Judges, however, were livid over the proposal to limit their power. "This would require one-size-fits-all justice," said U.S. District Judge Paul G. Cassell, chairman of the Criminal Law committee of the Judicial Conference, the judicial branch's policy-making body. "The vast majority of the public would like the judges to make the individualized decisions needed to make these very difficult sentencing decisions," Cassell said. "Judges are the ones who look the defendants in the eyes. They hear from the victims. They hear from the prosecutors."
Will Libby get bail pending appeal?
This AP article provides the basic details of the legal battle over whether Lewis "Scooter" Libby will remain free on bail as he appeals his conviction and 30-month sentence. As the article notes, Judge Walton scheduled a hearing on Libby's request for bail pending appeal for Thursday. TalkLeft has more here.
Any predictions, dear readers?
UPDATE: This new AP article has more about Thursday's coming court activities for Libby, and a commentor rightly spotlights that, if Libby is denied bail pending appeal, we should expect this action to spill over quickly to the DC Circuit. Indeed, this Washington Post piece indicates that Libby's "attorneys have said that if Walton rules against them, they will file an emergency appeal with a panel of the U.S. Court of Appeals for the District of Columbia Circuit."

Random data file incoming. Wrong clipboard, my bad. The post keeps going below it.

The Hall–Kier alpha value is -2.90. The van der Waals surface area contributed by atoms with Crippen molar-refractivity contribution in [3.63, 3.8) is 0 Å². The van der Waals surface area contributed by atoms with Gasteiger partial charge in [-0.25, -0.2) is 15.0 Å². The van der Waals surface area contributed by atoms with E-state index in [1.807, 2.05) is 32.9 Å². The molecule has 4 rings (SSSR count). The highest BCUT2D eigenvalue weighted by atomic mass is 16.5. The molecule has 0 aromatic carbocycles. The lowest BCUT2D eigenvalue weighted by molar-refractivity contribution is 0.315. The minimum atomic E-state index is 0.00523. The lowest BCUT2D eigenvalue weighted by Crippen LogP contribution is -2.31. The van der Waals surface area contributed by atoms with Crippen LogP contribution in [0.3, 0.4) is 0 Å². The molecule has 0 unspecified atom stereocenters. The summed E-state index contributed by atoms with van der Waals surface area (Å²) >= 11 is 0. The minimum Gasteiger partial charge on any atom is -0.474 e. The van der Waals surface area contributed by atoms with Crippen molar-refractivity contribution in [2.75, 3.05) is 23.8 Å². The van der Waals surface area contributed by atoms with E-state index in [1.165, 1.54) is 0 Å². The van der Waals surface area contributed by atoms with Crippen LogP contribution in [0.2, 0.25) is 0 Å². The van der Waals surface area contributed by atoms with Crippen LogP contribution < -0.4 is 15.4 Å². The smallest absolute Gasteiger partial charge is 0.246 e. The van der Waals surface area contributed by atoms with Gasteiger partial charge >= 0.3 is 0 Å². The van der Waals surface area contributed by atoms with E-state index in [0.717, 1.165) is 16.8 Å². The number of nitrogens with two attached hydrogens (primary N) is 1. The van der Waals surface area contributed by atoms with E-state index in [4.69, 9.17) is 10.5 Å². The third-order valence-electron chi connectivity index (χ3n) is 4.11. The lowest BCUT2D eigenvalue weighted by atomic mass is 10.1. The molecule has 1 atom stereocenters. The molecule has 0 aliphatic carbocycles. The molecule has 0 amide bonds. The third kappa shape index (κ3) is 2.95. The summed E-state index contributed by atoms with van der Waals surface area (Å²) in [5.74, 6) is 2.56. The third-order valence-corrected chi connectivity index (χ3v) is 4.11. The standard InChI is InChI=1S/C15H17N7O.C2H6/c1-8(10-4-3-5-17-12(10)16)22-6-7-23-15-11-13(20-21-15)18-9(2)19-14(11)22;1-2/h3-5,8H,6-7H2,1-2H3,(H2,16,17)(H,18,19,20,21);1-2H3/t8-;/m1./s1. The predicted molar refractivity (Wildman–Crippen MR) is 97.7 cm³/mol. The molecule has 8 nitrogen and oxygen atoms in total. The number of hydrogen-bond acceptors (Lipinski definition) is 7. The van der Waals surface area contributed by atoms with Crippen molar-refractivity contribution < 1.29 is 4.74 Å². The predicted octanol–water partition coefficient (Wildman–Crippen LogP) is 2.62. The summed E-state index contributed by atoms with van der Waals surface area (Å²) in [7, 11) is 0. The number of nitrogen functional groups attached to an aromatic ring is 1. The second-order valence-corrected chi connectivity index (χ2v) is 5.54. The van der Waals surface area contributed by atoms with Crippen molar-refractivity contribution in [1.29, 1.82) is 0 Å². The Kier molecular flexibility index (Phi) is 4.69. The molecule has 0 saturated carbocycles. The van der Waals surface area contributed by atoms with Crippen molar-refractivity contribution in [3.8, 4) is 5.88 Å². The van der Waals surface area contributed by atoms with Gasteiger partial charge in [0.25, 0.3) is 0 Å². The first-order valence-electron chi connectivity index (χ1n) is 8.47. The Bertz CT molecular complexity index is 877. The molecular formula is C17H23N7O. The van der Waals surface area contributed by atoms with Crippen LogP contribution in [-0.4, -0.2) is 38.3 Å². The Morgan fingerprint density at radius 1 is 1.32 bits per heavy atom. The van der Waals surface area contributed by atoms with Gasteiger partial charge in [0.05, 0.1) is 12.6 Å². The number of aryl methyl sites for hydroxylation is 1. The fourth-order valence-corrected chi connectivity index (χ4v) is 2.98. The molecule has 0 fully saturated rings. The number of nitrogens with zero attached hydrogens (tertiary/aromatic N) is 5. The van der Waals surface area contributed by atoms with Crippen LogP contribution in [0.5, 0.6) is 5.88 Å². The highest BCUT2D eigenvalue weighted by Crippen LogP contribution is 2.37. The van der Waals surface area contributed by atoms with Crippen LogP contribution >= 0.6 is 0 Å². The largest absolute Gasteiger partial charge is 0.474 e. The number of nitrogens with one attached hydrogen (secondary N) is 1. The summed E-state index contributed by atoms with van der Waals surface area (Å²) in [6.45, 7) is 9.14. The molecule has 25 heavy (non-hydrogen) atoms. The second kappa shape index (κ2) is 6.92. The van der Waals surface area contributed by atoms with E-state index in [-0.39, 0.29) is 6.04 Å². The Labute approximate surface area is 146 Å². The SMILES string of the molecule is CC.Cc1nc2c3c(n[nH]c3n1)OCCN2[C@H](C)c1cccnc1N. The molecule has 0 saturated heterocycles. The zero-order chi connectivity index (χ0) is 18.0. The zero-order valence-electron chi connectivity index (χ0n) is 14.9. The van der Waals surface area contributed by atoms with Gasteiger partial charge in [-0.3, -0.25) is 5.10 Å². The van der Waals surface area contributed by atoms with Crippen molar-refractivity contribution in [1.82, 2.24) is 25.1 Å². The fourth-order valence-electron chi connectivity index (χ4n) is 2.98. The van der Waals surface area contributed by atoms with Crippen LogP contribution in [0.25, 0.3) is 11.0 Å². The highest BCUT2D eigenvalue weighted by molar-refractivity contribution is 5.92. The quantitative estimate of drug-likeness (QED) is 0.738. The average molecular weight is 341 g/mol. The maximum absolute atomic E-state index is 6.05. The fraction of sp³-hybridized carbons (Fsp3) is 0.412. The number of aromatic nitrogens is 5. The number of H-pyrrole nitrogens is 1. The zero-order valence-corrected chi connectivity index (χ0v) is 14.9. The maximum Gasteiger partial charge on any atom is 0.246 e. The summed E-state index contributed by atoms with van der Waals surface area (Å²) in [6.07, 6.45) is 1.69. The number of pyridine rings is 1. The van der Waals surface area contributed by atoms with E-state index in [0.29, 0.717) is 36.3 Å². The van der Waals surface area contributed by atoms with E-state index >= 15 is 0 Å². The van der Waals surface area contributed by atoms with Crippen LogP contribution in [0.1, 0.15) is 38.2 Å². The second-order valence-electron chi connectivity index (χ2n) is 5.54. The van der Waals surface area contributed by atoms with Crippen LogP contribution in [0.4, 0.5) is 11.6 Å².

Should failure to return to a halfway house qualify as a "violent felony"?
I have not discussed much lately the Kafkaesque reality that, as discussed before here and here, many seemingly non-violent state offenses can qualify as crimes of violence triggering severe federal sentence enhancements. But the issue merits another spotlight today following a strong concurring opinion from Judge Hill of the Eleventh Circuit in US v. Taylor, No. 05-15088 (11th Cir. June 13, 2007) (available here).
In Taylor, the panel affirms an enhancement under the Armed Career Criminal Act (ACCA) based upon an escape conviction for "failure to return" to a halfway house counting as a "violent felony." Judge Hill, feeling bound by circuit precedent, concurs separately (along with Judge Wilson) in order to "a tiny, but growing, choruses of doubt that a district court is permitted to enhance a sentence under the ACCA based in part upon a 'failure to return' prior escape conviction." Anyone working on these intricate criminal history issues (or perhaps seeking a cert-worthy issue to pursue) ought to check out Taylor.